Ozone in Metro Atlanta: Good News
As of August 2016, the Atlanta region is meeting the U.S. Environmental Protection Agency’s (EPA) 2008 ozone standard, making metro Atlanta a “maintenance” area rather than a “nonattainment” area.
The EPA has since introduced a tougher 2015 ozone standard. Areas will be designated for this standard in October 2017. While the exact boundary is uncertain, some portion of the region will likely be classified as a nonattainment area for the new standard.
In 2013, the Atlanta region was found to be in attainment with the 1997 ozone standard. As a result, the ozone nonattainment area boundary changed, removing Carroll, Spalding, Walton, Barrow and Hall counties. When designations for the 2008 standard became effective, the counties not part of the new boundary were removed from the requirements associated with ozone transportation conformity.
Facts about Ozone
Unlike other gaseous air pollutants, ground level ozone is not directly emitted by a source. Ozone is formed when volatile organic compounds (VOCs) and nitrogen oxides (NOx) react with extreme sunlight. Sources of VOCs and NOx include coal-fired power plants, gas stations, natural sources and gasoline-powered vehicles.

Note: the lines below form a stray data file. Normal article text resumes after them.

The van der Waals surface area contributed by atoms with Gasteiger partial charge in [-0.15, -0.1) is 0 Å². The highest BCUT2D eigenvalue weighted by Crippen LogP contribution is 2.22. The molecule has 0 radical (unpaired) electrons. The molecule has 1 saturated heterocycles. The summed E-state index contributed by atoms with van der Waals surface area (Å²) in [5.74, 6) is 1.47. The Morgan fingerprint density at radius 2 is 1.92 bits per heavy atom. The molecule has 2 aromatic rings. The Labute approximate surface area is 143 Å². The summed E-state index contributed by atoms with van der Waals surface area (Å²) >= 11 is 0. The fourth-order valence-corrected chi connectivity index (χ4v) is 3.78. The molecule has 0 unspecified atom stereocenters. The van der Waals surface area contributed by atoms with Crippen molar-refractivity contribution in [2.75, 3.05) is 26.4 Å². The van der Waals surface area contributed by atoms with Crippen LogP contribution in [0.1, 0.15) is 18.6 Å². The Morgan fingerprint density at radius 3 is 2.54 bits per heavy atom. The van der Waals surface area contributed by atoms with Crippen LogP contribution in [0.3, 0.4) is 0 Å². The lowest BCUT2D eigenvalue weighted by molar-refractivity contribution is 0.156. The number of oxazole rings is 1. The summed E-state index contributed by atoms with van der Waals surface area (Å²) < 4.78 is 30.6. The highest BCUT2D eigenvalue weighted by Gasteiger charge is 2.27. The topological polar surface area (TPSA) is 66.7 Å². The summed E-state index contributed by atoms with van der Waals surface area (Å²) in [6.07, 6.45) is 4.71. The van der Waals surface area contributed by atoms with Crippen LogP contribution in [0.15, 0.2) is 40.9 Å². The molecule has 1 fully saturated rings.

Metro Atlanta has added more than one million people over the last decade, making ozone levels a persistent problem.
Effects on Health
In the short term, ozone can impact the respiratory system, causing irritation to the nose, throat and lungs. The long-term effects of ozone, inflammation in the lungs due to constant inhalation, can be compared to repeated sunburns and can lead to permanent scarring of lung tissue, loss of lung function and reduced lung elasticity.
In Georgia, the ozone monitoring season runs from March 1 to October 31, when temperatures are highest. However, ozone can be a problem year-round for sensitive populations. The Georgia Environmental Protection Division (EPD) maintains ozone monitoring data in Georgia.
The current standard for 8-hour ozone is 0.070 parts per million (ppm), which was set in 2015 by the EPA.
The federal Clean Air Act established a nonattainment area classification system for ozone based on the severity of the ozone problem. Areas with more severe designations are provided more time to demonstrate attainment, although the controls are more stringent.